Detroit was, for a short time, once the world-capital of seed production. In the 19th century, Dexter Mason Ferry, expanded his the seed business beyond the mail-order business and sold his seed packets in Ferry Co.-branded boxes and racks at neighborhood general stores. This allowed shoppers to browse a sampling of the popular seeds to grow in their backyard.
The original Ferry's Seed Warehouse was constructed on Monroe street in 1881, but burned to the ground in 1886. In 1887 it was reconstructed on a grander scale. As the Ferry Seed Company expanded, they used the latest in construction techniques for their facility. The existing 'International Marketplace' building, located on Monroe St. is actually 4 independent structures, each with a different type of construction. From west to east: Concrete encased steel with in-place clay tile floors (reinforced with Kahn-bars, by the company founded by Julius Kahn, brother to Albert); heavy timber post-and-beam; concrete encased cast iron; and concrete encased steel with reinforced concrete slabs. You can see the different buildings if you look closely at the facade. The eastern buildings kept the close (11') column spacing of the original wood structure. By the time the western building was designed the column spacing was around 15'.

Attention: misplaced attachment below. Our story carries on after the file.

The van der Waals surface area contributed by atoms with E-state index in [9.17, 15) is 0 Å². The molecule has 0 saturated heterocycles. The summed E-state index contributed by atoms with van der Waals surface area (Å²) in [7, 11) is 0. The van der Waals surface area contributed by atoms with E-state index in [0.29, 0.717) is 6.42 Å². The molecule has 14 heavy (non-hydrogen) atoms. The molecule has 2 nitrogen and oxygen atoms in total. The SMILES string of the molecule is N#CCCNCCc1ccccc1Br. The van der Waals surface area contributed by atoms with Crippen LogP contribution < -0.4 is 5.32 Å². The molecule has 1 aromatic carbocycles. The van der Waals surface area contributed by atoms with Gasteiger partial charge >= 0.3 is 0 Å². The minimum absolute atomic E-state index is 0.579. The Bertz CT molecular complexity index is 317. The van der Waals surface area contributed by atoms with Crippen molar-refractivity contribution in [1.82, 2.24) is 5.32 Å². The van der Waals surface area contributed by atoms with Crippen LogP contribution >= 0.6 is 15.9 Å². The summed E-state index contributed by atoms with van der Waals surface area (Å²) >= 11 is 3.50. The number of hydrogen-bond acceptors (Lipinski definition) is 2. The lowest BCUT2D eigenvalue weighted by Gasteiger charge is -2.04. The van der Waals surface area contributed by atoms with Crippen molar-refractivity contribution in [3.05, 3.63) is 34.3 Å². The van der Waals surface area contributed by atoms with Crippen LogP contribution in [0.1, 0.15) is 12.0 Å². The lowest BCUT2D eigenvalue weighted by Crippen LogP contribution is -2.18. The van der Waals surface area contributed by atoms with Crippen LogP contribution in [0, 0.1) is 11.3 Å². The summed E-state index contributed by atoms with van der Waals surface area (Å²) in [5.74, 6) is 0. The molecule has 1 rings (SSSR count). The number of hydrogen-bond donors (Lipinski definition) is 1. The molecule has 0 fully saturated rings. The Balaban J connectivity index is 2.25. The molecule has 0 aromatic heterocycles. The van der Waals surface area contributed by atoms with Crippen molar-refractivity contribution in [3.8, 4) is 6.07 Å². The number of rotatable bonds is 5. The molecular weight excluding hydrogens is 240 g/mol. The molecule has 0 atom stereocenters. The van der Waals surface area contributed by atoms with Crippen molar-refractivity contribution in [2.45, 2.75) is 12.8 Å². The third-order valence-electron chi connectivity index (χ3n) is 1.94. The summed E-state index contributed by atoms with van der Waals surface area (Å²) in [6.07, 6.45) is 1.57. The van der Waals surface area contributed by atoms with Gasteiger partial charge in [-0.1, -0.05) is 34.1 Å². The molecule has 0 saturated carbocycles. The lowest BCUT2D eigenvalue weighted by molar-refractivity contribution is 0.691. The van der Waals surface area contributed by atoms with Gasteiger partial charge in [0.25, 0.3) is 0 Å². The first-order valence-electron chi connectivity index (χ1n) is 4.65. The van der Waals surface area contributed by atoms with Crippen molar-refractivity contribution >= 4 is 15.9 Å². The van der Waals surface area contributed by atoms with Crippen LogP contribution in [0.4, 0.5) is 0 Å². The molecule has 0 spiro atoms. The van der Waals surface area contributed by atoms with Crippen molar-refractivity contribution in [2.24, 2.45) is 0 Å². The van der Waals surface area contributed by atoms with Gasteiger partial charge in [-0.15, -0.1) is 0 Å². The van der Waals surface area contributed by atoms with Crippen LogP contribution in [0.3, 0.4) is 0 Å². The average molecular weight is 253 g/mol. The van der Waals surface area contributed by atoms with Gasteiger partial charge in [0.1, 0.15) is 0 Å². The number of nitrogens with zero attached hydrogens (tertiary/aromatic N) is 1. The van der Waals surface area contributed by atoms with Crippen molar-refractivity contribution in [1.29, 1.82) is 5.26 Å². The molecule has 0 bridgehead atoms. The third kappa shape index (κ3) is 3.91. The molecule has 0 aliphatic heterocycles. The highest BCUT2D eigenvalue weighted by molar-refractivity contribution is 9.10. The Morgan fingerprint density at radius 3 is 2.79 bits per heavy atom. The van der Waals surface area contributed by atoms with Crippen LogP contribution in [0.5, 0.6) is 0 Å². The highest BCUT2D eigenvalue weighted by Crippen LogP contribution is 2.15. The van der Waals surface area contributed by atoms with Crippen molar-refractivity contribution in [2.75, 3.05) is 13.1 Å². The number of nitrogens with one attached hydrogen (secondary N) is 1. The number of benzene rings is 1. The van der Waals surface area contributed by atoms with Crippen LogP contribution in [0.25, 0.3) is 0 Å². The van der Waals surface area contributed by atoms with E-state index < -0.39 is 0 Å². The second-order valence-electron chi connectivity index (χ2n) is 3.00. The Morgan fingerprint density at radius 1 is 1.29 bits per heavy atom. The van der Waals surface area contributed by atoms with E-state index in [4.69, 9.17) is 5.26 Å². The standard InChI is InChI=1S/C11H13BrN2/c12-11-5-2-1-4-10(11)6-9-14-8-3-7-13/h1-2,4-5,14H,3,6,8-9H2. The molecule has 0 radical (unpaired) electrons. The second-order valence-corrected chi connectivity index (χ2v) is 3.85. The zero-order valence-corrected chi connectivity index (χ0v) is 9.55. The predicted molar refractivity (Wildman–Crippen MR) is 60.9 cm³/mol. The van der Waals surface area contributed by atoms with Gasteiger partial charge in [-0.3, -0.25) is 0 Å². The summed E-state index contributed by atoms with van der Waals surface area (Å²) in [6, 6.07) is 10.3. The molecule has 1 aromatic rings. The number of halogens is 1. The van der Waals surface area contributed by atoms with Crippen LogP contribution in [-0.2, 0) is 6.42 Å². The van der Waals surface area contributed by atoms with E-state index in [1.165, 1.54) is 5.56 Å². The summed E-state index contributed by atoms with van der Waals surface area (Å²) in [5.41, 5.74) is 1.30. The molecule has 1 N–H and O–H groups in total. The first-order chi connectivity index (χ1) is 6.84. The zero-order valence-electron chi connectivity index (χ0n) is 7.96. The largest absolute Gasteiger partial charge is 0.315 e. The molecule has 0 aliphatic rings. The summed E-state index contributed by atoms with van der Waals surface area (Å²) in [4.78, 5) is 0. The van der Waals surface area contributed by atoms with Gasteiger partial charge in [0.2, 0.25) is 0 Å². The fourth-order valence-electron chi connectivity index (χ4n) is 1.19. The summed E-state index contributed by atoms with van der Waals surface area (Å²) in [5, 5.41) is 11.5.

The newest Ferry Seed building is now the Atheneum Suite Hotel, which was converted to the hotel space from its original warehouse form in the early 1990s. The original building featured reinforced concrete column and slab, with drop capitals spaced around 19' on center. The building was constructed in the 1920's by Walbridge Aldinger, designed by George Mason. These design details help explain why you might find a large column in your hotel suite. The structural concrete columns were turned into decorative columns found throughout the hotel.
Today, you can find Ferry-Morse seed packets on the seasonal shelves at any old neighborhood big box store.